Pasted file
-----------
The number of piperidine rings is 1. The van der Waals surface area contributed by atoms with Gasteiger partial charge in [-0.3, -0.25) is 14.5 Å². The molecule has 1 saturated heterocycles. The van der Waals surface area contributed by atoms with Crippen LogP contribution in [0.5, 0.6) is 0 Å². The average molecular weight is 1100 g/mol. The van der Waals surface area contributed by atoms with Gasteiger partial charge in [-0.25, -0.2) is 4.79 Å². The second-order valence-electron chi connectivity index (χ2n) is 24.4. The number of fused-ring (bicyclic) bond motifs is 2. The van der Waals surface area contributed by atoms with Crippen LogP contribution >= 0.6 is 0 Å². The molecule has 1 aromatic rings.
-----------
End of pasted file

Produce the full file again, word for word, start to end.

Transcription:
The number of piperidine rings is 1. The van der Waals surface area contributed by atoms with Gasteiger partial charge in [-0.3, -0.25) is 14.5 Å². The molecule has 1 saturated heterocycles. The van der Waals surface area contributed by atoms with Crippen LogP contribution in [0.5, 0.6) is 0 Å². The average molecular weight is 1100 g/mol. The van der Waals surface area contributed by atoms with Gasteiger partial charge in [-0.25, -0.2) is 4.79 Å². The second-order valence-electron chi connectivity index (χ2n) is 24.4. The number of fused-ring (bicyclic) bond motifs is 2. The van der Waals surface area contributed by atoms with Crippen LogP contribution >= 0.6 is 0 Å². The molecule has 1 aromatic rings.